Collecting issues 1-6. Joe Hill, writer. Stuart Immonen, artist. Dave Stewart, colorist. Deron Bennett, letterer. Jeremy Wilson, collection cover artist. From DC Comics Black Label and Hill House Comics.
I’ve been reading all of the Hill House Comics over the last few months (and that will be spinning off into more of Joe Hill’s works from other publishers) and have one more collection after this volume. Plunge tells a story that is more enjoyable the less known. I knew it involved a shipwreck and that was about it. If you want to know more, and I’ll over simplify it, a decades old shipwreck begins sending out a distress signal. A salvage crew along with some interesting additions who have their own scientific and financial interests in mind head to the Arctic to investigate the 40 year old wreckage. And then so much happens!
If it’s scary, chances are it’s in here. Plus so much more. There are ideas that are so terrifyingly original I feared discussing them in public for fear these thoughts would land me in an institution. No matter where you think this story is going, you’re wrong. Every single change of direction hit me off course like the original storm at the center of this story. Now I’ve read multiple works from the mind of Joe Hill and nothing in that experience prepared me for what was in Plunge.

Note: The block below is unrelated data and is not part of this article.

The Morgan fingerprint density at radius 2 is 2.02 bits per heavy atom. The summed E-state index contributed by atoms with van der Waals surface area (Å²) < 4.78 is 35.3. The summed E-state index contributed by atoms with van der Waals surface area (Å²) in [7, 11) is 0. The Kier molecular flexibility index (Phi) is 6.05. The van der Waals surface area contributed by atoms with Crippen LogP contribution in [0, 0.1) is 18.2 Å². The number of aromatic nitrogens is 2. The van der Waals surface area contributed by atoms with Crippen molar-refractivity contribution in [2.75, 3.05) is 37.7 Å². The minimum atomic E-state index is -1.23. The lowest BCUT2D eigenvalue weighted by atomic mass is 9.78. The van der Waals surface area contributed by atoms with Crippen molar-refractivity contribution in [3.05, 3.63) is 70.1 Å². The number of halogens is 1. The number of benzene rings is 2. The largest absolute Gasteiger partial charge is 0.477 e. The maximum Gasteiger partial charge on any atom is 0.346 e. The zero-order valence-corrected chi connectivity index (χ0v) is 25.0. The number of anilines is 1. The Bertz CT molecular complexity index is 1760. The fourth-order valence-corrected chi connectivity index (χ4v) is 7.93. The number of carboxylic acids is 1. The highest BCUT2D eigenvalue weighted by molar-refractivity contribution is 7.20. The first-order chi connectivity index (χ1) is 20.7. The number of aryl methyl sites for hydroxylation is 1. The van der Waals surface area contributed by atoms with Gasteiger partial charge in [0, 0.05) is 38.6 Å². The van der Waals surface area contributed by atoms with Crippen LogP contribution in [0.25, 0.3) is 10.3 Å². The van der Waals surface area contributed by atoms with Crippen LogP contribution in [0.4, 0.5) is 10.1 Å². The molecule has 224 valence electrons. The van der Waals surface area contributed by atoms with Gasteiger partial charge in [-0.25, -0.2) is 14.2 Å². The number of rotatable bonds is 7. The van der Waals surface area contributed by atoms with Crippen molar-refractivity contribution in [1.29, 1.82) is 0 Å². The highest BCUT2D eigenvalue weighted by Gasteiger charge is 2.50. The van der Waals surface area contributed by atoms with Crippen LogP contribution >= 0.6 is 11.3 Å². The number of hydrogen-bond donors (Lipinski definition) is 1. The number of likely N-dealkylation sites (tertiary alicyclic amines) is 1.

I could see Basketful of Heads as a movie. Low Low Woods and Dollhouse Family as mini series. But Plunge? I don’t know. The story is so dense it could be a two hours and change movie focusing on the scariest parts of the story. Though it can also become a multi season show exploring the interactions between everyone at the start of the story and everyone who comes into the tale as it progresses. Almost like Lost in the cold, and with an ending known from the beginning.
The numbers, the ship, the people – everything on the cover art makes sense for the story, but that is not the interior art. Immonen makes the good people brighter and the bad people darker. There’s a frosty glow over everything. Beauty within all of the danger. Isolation within company.
The mystery builds so well with a point of no return. I read the first issue and was able to set the book down in order to do other things. Once I picked it back up though, Plunge stayed in my hands until I was finished. A great first issue ending to hook interest but then issue 2 and beyond dig that hook deeper in. Fight it if you want, but that only makes things worse.
If you’re into monsters from an older time and a haunting mystery that doesn’t unravel in any pleasant way, Plunge is a must for horror and comic fans.